The White House is “fully confident” the FBI probe into President Donald Trump’s Supreme Court nominee Brett Kavanaugh has found nothing that should prevent him from being confirmed to the Supreme Court, The New York Times is reporting.
The White House sent the FBI documents, material that was conveyed to Capitol Hill in the middle of the night, to the Senate early Thursday for review, just a few hours after Senate Republicans voted to move to final approval of Judge Kavanaugh’s nomination. according to The Times report.
“This is the last addition to the most comprehensive review of a Supreme Court nominee in history, which includes extensive hearings, multiple committee interviews, over 1,200 questions for the record and over a half million pages of documents,” Raj Shah, a White House press secretary, said in a series of three tweets. “With this additional information, the White House is fully confident the Senate will vote to confirm Judge Kavanaugh to the Supreme Court.”
The White House didn’t elaborate further, but The Times reported that an official briefed on the FBI probe said the bureau contacted 10 people and interviewed nine of them. It is unclear why the 10th person was not interviewed. After reviewing the material, the White House concluded that the interviews did not corroborate sexual misconduct accusations against Kavanaugh, according to The Times.
“The White House has received the Federal Bureau of Investigation’s supplemental background investigation into Judge Kavanaugh, and it is being transmitted to the Senate. (1/3)
— Raj Shah (@RajShah45) October 4, 2018
Senators will review the documents on Thursday ahead of a likely vote on whether to confirm Kavanaugh over the weekend. The Senate is set to cast an initial vote on Kavanaugh’s confirmation on Friday and possibly a final vote as early as Saturday, as per The Times.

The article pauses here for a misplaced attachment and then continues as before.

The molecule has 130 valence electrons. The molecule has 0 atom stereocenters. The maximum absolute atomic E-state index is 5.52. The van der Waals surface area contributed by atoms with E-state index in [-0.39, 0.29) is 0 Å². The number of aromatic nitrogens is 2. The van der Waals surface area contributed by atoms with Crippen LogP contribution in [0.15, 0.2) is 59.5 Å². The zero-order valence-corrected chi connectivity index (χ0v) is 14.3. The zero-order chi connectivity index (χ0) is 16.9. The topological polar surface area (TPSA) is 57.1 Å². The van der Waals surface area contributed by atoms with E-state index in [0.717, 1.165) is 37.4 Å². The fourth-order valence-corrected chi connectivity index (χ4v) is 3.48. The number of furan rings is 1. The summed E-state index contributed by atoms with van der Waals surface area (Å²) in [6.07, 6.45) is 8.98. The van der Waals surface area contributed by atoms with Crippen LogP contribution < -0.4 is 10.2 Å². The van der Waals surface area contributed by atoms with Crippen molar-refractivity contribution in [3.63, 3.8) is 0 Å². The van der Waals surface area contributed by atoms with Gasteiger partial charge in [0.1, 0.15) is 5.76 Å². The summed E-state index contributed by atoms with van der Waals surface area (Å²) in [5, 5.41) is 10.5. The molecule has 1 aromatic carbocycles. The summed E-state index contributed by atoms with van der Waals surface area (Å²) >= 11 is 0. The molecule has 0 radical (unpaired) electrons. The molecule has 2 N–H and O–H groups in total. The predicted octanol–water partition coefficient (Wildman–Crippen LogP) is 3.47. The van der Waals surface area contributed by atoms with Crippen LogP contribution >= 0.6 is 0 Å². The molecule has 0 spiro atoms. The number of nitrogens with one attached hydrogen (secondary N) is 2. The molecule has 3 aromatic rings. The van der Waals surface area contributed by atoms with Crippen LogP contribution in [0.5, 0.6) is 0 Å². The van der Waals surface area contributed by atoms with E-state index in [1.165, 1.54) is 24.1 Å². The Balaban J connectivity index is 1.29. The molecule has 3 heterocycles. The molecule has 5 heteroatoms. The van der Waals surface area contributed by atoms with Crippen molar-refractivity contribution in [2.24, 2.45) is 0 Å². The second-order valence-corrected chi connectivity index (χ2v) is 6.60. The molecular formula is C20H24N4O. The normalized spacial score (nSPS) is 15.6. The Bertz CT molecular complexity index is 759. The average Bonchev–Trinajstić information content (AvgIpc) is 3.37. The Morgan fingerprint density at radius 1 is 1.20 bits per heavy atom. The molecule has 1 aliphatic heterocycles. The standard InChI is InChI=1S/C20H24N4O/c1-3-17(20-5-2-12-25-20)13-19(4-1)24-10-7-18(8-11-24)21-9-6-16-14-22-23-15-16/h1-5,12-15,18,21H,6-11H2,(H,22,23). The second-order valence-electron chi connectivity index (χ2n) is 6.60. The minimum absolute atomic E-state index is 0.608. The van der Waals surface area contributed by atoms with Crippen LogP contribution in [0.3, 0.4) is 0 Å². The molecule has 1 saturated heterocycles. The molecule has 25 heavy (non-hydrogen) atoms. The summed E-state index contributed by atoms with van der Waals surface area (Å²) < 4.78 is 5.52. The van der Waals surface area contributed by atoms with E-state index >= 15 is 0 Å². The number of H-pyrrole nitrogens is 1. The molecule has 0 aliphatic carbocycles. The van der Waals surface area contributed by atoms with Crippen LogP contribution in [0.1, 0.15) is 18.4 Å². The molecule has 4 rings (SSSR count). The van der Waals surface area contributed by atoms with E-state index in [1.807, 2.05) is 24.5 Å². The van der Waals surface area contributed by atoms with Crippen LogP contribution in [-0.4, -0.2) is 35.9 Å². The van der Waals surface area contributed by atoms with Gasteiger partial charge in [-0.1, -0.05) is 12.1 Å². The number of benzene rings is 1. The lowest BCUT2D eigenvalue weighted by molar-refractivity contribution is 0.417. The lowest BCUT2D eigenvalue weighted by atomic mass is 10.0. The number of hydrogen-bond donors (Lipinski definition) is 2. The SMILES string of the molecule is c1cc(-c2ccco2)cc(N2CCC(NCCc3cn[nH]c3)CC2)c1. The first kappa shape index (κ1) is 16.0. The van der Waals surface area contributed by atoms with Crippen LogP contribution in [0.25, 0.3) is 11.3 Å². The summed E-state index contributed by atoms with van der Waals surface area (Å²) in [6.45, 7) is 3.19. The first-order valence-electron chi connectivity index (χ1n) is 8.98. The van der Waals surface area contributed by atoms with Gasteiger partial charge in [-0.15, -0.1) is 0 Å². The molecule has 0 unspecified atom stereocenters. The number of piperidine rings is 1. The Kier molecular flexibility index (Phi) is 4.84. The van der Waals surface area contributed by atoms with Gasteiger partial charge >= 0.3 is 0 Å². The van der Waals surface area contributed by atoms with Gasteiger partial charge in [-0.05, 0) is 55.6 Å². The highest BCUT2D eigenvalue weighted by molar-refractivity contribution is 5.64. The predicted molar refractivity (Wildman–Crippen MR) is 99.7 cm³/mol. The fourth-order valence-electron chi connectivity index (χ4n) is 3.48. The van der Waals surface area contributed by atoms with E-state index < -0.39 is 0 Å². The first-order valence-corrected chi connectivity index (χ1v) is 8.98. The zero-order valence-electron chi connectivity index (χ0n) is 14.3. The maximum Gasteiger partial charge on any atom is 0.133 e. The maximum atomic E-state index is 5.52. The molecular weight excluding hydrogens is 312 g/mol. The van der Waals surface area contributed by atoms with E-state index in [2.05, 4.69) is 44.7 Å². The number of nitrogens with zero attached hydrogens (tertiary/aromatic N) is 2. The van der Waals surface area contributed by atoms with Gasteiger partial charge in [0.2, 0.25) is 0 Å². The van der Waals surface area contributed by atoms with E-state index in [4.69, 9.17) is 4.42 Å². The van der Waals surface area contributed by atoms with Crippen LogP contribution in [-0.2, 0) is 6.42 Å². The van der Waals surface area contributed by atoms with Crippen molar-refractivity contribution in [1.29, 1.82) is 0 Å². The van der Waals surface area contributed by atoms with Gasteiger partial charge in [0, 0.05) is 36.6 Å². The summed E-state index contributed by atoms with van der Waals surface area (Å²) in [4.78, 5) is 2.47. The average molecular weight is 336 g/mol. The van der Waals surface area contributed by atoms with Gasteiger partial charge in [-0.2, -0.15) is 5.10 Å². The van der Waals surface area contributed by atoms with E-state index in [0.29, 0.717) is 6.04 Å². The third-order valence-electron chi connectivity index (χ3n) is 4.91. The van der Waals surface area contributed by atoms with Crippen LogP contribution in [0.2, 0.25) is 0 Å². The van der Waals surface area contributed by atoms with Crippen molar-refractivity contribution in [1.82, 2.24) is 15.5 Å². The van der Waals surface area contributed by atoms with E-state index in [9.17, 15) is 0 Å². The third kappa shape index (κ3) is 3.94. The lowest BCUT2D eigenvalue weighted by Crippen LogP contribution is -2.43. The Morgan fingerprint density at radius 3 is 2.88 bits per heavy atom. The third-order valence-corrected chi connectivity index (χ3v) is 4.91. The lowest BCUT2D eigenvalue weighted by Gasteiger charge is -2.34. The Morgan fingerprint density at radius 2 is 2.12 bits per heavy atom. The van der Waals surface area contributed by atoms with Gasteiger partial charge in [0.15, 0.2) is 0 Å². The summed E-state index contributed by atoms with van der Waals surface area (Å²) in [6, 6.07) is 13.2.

The accusations against Kavanaugh go back to his time in high school and college and have delayed Trump’s effort to elevate the conservative appeals court justice to the highest court in the land. After a contentious public hearing last week, Trump ordered the FBI to look into the allegations against his nominee, but gave the agency less than a week, prompting Democrats to voice concern that the FBI investigation had been too narrow.
During last week’s hearing, Christine Blasey Ford, 51, a university professor in Northern California, testified that Kavanaugh sexually assaulted her when they were teenagers at a social gathering in high school. Deborah Ramirez, 53, who works for a county housing department in Boulder, Colorado, has alleged that he exposed his genitals to her during a party in college, though she did not testify last week.
Ramirez has claimed the Bureau didn’t take the necessary steps to substantiate her claims during its investigation, according to The New Yorker.
“I am very alarmed, first, that I was denied an F.B.I. investigation for five days, and then, when one was granted, that it was given on a short timeline and that the people who were key to corroborating my story have not been contacted,” Ramirez said. “I feel like I’m being silenced.”